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Conemaugh Donates Flow Cytometer to Biology Department

October 31, 2019 Author: Jen Merry Tags: Research , STEAM

Conemaugh Valley Memorial Hospital donated a flow cytometer to the Biology department for use with students in research. The donated flow cytometer will support research in Biology, Master of Science in Cancer Care, and other departments. The cytometry technology is used in many fields including molecular biology, pathology, immunology, virology, plant biology, and marine biology.

Cytometry is the measurement of cell characteristics such as cell size, count, cycle and more. Researchers and Cell Biologists use a flow cytometer to look at individual cells in order to get highly specific information. They are able to analyze thousands of cells per second all at the single-cell level suspended in a fluid.

Flow Cytometer photoBiology Department Chair, Dr. Justin Merry says, “We’re very thankful for this donation from Conemaugh hospital and the partnership that we have formed with them. Our students are able to gain real-life experience better preparing them for their future careers.”

Biology/Pre-Medicine Senior, Josh Mills, recently interned in an immunology lab at the University of Pennsylvania where he first gained some experience using a flow cytometer. In his research he was testing HIV treatments in mouse models. “We were using modified CAR T-cells to try and fight HIV,” says Josh. “The flow cytometer measured how many of the modified cells were infected with the HIV versus how many cells were still healthy.” Josh hopes to use the flow cytometer on a research project at SFU where he’ll study a pancreatic cancer cell line subjected to a variety of chemotherapeutic treatments in efforts to understand how these treatments change cell surface markers.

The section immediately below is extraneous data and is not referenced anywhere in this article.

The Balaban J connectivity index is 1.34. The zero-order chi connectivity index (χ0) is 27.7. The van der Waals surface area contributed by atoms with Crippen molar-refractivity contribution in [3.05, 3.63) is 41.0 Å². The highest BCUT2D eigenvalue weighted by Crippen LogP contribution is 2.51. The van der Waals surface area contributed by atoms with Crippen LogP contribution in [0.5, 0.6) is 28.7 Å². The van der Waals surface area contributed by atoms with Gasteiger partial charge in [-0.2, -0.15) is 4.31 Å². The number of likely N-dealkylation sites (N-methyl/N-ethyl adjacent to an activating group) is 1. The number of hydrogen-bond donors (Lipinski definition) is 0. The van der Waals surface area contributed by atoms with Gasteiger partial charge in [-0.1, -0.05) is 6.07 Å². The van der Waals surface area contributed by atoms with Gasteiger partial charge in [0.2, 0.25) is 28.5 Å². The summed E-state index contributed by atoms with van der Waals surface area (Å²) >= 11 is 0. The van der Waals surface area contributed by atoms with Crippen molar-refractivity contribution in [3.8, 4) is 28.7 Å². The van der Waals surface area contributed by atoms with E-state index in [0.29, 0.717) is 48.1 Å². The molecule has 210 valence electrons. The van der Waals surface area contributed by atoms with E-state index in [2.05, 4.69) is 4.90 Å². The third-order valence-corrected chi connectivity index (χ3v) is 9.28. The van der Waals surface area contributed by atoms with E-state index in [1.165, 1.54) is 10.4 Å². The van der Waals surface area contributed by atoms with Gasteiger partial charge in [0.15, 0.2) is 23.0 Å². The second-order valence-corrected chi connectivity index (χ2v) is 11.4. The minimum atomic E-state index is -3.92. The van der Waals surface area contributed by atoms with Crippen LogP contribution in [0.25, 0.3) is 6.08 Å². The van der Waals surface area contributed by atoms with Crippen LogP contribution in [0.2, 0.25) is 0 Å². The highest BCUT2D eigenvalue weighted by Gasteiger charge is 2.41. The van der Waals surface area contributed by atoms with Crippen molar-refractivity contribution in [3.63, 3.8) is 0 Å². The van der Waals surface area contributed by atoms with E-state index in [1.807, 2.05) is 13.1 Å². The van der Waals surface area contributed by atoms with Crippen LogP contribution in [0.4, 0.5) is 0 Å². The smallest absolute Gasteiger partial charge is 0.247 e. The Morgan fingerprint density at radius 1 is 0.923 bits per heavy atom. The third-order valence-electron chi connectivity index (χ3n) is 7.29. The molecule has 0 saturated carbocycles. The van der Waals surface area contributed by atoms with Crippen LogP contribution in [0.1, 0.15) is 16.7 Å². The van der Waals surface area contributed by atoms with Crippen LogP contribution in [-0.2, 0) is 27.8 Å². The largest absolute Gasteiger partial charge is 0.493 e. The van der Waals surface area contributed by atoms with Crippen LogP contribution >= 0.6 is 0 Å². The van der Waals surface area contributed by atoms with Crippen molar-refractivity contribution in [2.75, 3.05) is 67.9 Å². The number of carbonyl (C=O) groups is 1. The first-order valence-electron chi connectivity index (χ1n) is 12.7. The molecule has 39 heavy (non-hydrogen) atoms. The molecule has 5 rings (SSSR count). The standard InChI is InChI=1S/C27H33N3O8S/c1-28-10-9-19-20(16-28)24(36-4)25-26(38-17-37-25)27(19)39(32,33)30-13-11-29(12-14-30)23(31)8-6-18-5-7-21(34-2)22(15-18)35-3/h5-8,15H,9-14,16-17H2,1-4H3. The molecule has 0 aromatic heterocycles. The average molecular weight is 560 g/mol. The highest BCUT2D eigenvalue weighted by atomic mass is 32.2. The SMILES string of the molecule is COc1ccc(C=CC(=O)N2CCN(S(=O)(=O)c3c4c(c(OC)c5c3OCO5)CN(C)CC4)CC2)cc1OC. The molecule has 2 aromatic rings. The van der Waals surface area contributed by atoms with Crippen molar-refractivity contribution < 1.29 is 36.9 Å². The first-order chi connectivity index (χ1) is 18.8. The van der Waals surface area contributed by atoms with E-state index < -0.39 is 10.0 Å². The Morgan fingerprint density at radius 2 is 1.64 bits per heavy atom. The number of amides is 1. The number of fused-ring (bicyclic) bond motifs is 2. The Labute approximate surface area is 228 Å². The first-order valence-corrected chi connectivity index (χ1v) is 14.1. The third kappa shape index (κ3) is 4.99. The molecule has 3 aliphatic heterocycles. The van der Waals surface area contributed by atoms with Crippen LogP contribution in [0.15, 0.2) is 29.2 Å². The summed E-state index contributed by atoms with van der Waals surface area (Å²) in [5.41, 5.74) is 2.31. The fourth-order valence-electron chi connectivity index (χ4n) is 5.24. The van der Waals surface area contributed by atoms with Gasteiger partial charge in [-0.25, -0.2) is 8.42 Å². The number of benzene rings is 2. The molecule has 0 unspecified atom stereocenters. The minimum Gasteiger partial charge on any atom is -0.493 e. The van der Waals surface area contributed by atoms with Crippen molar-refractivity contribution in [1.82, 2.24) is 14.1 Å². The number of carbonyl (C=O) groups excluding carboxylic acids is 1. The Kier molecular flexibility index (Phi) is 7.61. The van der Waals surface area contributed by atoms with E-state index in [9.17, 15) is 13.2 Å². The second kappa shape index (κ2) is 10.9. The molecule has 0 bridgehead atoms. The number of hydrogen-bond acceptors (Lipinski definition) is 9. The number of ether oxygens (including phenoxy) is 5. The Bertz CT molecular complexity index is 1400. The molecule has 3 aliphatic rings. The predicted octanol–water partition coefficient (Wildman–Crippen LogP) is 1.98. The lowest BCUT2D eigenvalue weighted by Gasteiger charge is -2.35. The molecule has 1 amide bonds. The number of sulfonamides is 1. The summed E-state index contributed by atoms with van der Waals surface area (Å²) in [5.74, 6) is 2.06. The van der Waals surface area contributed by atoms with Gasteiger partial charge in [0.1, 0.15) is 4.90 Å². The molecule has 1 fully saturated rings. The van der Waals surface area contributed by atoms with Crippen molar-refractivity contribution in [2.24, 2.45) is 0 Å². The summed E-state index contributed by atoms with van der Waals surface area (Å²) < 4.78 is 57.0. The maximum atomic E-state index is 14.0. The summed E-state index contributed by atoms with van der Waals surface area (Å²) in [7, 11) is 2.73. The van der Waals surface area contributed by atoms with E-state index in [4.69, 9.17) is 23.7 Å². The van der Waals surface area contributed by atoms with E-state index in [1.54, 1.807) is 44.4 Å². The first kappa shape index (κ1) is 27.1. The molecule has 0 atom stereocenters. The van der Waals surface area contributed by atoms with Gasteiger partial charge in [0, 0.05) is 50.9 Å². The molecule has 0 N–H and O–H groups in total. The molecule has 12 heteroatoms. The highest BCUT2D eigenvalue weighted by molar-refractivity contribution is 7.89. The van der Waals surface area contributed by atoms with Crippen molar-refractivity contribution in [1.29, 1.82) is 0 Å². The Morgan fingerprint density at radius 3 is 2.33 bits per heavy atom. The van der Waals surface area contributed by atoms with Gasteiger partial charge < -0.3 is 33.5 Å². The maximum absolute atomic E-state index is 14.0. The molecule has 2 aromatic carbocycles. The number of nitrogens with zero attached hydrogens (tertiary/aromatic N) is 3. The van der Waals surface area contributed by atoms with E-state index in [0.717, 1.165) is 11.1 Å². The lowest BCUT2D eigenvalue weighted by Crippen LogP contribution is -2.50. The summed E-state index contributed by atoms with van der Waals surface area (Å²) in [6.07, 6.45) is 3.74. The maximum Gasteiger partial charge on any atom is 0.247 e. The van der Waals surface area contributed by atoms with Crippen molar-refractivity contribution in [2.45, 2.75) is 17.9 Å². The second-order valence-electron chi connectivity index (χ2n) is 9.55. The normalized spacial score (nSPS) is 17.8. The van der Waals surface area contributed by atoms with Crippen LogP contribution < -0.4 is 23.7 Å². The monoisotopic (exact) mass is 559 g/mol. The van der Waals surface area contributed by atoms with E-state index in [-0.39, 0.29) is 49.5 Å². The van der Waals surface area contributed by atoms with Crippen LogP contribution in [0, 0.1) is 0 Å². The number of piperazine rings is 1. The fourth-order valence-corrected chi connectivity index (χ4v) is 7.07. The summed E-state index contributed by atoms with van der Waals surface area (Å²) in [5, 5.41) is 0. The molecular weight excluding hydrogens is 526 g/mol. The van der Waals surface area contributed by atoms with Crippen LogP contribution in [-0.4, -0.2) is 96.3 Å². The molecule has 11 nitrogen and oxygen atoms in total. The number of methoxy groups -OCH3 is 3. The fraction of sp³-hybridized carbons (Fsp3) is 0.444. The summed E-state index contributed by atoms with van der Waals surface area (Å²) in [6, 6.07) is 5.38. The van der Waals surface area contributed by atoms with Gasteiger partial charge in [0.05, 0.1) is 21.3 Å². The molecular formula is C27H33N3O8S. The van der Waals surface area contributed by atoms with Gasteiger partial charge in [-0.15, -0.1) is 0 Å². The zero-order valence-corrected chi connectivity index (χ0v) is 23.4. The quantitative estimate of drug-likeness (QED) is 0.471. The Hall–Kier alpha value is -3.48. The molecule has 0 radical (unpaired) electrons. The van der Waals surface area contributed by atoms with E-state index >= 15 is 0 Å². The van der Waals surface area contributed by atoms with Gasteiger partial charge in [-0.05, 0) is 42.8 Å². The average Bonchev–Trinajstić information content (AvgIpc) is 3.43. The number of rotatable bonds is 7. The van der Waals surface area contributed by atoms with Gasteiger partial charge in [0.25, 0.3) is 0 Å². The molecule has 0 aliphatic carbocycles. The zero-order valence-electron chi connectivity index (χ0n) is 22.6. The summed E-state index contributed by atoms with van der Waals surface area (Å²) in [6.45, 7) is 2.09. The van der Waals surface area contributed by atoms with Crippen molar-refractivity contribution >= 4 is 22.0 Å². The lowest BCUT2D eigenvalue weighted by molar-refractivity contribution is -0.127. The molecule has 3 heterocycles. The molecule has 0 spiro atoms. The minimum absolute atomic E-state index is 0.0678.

Josh’s advisor and Biology professor, Dr. Irene Wolf says, “We’re excited to give our undergraduate Biology students experience using a flow cytometer. They will be able to not only learn the technique of using the high-tech instrument, but will also gain an understanding of how to analyze the data that is produced.”

Photo Caption (L to R): Josh Mills, Dr. Justin Merry, and Brooke Mattocks